• I suppose the strongest objection to breaking up the United States has to do with war and peace. As things are, we overmatch everybody else, and that makes us safer. Still, something like NATO should be possible among smaller units, and for all the wonders of technology the Old World remains a long way away. And in any event, great power creates its own dangers. It was the extreme power of America that got us into Vietnam and Iraq, and that brought on 9/11.

7 thoughts on “Should the United States be broken up?”

  1. You’re starting to sound
    You’re starting to sound like the paleocons. Only you’re less grumpy 🙂

    Interesting. You use the phrase “implict motivation.” In your opinion, how conscious is the ruling class of divide et impera? It seems to me that it’s serendipitous. They set out to do this because they’re liberals not because they are conquerors. The independence of the ruling class from their subjects is just gravy.

    • I don’t think it’s conscious
      It’s standard though for people to look at patterns and find that they’re drawn to some and repulsed by others for reasons they never examine closely. If you’re in the government biz it’s not nice to think about a population dominated by a large group of people who think they own the place, have their own way of going about things, and might overmatch you. They aren’t as rational as you are, and they might do some damage. It’s much nicer to think of a population divided into lots of different sorts of people who can’t really pull it together overall without you to tell them what’s what. How does the diverse multicultural society fit into that opposition? It’s not necessary to say divide et impera to prefer the latter to the former, but the motive is nonetheless there.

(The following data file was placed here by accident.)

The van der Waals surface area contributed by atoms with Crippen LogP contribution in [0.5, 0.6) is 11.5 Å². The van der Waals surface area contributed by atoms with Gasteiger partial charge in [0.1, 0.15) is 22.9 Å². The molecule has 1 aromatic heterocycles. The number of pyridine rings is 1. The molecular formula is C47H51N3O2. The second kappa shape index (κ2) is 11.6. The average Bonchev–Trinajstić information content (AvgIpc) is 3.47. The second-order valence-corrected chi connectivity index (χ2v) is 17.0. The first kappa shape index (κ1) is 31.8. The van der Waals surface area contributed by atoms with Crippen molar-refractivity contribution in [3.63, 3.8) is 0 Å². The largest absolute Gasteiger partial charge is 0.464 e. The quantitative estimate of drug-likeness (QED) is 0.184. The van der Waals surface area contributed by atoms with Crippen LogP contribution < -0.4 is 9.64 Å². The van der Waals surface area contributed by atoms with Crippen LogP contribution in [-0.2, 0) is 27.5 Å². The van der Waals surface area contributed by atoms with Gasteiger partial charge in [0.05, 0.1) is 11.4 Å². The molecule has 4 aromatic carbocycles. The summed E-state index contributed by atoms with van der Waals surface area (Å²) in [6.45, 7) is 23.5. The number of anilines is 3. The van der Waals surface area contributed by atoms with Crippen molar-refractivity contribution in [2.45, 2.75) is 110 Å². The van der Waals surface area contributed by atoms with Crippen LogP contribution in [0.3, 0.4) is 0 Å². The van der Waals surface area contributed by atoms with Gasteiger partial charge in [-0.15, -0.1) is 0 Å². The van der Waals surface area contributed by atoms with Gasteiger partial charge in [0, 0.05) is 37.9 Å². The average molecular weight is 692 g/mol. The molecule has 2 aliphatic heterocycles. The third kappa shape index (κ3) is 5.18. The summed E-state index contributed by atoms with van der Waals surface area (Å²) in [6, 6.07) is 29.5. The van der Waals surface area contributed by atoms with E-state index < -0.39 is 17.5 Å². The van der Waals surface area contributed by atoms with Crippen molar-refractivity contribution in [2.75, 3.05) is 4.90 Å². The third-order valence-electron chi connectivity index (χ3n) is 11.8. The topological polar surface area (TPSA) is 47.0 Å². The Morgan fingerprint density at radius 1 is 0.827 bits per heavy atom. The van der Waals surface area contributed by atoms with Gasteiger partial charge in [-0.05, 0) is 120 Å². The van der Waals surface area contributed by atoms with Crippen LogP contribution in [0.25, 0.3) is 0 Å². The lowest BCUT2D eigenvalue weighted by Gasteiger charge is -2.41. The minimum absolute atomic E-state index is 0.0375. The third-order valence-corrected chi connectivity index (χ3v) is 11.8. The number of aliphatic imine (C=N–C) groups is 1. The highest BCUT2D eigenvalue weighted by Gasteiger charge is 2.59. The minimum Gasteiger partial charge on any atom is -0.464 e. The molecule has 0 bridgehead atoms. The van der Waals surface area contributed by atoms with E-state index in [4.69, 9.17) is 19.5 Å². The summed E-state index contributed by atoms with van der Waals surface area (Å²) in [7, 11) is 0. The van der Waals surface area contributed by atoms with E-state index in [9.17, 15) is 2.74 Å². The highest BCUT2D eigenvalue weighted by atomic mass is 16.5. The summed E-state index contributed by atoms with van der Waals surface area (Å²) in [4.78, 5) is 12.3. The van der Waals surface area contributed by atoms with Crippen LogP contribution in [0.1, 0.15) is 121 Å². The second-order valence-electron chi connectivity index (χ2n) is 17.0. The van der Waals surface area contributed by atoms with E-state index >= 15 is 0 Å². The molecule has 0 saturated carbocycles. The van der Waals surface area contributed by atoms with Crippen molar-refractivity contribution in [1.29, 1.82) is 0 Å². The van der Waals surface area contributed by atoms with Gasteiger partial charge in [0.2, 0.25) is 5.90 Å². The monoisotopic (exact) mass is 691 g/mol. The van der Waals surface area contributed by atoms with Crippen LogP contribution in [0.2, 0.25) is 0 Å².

Rem tene, verba sequentur.

  2. Strongest objection
    Wouldn’t the strongest objection be tariffs and other impediments to cross-country trade? The laws and rules of trade would eventually diverge amongst the regions, and instead of having one ocean to ocean marketplace, we’d have several, which would cost more; maybe not much per item, but something.

    Meanwhile, as for war and peace, that might be one of the best reasons for breaking up. As you allude, being so overpowering, overmatching everyone else, presents a temptation to us to throw our weight around, and a temptation to others to challenge us. If we were a loose confederacy, we’d probably have a lower international profile; it would be more difficult for us to get together on actions like Vietnam or Iraq II (at the least there’d have to be four or five presidents overriding their respective constitutions to take us into an undeclared war as opposed to just one), and we’d be a more diffuse target.

    On the other hand, we’d probably have to pay more for the oil and see centralized emerging powers like China and Russia, and maybe even India, start to move in some of our privileges.

  3. Something we need to guard against
    Mr. Kalb, I agree that your points sound very logical and I hope things would turn out the way you suggest if we broke up the country.